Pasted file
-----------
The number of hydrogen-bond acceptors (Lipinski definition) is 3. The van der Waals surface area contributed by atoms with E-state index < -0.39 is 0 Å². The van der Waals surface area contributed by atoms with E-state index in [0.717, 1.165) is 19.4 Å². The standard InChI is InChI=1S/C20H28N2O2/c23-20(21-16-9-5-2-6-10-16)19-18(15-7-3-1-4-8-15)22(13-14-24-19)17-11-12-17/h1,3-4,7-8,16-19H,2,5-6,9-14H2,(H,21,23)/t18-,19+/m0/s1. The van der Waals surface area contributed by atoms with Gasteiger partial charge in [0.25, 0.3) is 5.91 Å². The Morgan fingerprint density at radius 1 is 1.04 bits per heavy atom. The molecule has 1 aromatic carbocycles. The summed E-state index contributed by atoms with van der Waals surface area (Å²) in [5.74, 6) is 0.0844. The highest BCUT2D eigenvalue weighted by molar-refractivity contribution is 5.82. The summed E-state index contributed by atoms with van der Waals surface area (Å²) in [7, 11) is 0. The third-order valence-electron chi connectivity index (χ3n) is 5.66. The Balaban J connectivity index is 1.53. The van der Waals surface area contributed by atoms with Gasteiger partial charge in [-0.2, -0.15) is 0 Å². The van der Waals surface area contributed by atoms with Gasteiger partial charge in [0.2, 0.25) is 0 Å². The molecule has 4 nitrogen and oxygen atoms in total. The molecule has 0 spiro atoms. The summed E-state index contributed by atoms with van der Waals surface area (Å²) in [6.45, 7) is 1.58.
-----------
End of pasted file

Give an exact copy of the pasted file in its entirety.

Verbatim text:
The number of hydrogen-bond acceptors (Lipinski definition) is 3. The van der Waals surface area contributed by atoms with E-state index < -0.39 is 0 Å². The van der Waals surface area contributed by atoms with E-state index in [0.717, 1.165) is 19.4 Å². The standard InChI is InChI=1S/C20H28N2O2/c23-20(21-16-9-5-2-6-10-16)19-18(15-7-3-1-4-8-15)22(13-14-24-19)17-11-12-17/h1,3-4,7-8,16-19H,2,5-6,9-14H2,(H,21,23)/t18-,19+/m0/s1. The van der Waals surface area contributed by atoms with Gasteiger partial charge in [0.25, 0.3) is 5.91 Å². The Morgan fingerprint density at radius 1 is 1.04 bits per heavy atom. The molecule has 1 aromatic carbocycles. The summed E-state index contributed by atoms with van der Waals surface area (Å²) in [5.74, 6) is 0.0844. The highest BCUT2D eigenvalue weighted by molar-refractivity contribution is 5.82. The summed E-state index contributed by atoms with van der Waals surface area (Å²) in [7, 11) is 0. The third-order valence-electron chi connectivity index (χ3n) is 5.66. The Balaban J connectivity index is 1.53. The van der Waals surface area contributed by atoms with Gasteiger partial charge in [-0.2, -0.15) is 0 Å². The van der Waals surface area contributed by atoms with Gasteiger partial charge in [0.2, 0.25) is 0 Å². The molecule has 4 nitrogen and oxygen atoms in total. The molecule has 0 spiro atoms. The summed E-state index contributed by atoms with van der Waals surface area (Å²) in [6.45, 7) is 1.58.